Professor V.S. Upadhyay, who died in July, was a good friend to people affected by leprosy, and to those who worked on their behalf, writes Dr. P.K. Gopal.
I first met Professor Upadhyay in 1988 when it was suggested that I do a PhD based on my work rehabilitating leprosy-affected persons, and that he supervise my studies. I registered at Ranchi University, where he was a professor of anthropology, and gained my social science degree in 1992. Without his guidance, I would not have been able to complete my studies. He was especially happy to see a person affected by leprosy get a PhD.
We kept in touch, and when IDEA India was started in 1997, he became involved. He thought that IDEA India would be useful to help leprosy-affected persons in Ranchi. In fact, he proposed many projects for the welfare of leprosy-affected persons living in colonies.
He told me that his friends from the university discouraged his association with leprosy-affected persons, but he did not listen to them. In time, he became the IDEA India representative for the eastern part of the country. After he retired, his involvement expanded and he opened an office in his house.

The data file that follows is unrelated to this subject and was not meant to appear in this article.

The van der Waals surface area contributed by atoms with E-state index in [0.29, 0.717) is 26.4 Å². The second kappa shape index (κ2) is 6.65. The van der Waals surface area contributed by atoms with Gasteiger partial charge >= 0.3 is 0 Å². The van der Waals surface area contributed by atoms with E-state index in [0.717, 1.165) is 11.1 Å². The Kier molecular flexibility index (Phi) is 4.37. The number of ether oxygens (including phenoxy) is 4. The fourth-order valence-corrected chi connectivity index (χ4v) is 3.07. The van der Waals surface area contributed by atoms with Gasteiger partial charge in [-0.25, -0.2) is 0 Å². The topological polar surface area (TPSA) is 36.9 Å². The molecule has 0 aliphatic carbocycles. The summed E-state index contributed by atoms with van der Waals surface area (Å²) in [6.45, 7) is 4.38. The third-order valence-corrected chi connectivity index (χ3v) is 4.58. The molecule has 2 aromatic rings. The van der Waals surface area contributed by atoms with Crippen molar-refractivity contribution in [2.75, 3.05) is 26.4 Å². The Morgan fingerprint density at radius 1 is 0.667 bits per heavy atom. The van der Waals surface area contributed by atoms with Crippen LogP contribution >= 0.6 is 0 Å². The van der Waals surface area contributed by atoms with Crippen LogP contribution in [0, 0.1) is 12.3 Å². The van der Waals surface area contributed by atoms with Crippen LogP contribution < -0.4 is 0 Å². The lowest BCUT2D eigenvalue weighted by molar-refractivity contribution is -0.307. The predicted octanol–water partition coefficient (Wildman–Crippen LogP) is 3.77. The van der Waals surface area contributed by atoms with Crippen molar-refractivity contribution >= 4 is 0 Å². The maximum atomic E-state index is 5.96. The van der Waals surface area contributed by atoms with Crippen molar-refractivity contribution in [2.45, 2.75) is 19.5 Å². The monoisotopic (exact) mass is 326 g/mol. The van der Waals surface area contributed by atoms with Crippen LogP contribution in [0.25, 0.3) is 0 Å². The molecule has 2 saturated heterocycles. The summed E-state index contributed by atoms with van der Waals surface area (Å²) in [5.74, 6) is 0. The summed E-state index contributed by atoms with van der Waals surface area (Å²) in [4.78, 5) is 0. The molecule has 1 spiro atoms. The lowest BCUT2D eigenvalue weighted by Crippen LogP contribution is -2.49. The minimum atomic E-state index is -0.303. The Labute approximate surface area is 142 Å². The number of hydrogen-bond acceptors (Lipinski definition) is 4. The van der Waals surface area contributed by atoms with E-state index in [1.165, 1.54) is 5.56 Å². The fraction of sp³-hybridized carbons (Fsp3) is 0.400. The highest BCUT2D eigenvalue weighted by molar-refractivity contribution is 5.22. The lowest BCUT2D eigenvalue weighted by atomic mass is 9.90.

I started to invite him to many workshops and conferences in various parts of India, as I appreciated the way he encouraged people to speak out and the contribution he made. He participated in the nationwide survey of leprosy colonies, and was very helpful in the formation of the National Forum, becoming an important member of the core committee.
He used to share with me the experiences he had gained as an anthropologist. His father had taught anthropology before him, and together they had visited many famous temples and historic places. He was extremely knowledgeable about Indian culture, and a master of many subjects. Time spent in his company was invariably fascinating.
Professor Upadhyay always had a smile on his face, and I never recall him getting angry. At my request, he took part in a Government of India workshop in June 2008 on Disability Prevention and Medical Rehabilitation. He was liked by all the participants and his suggestions warmed him to the government officials.
He died of a heart attack on July 15. Doing our work in a better way for the people he loved most will be the best way to respect and remember him.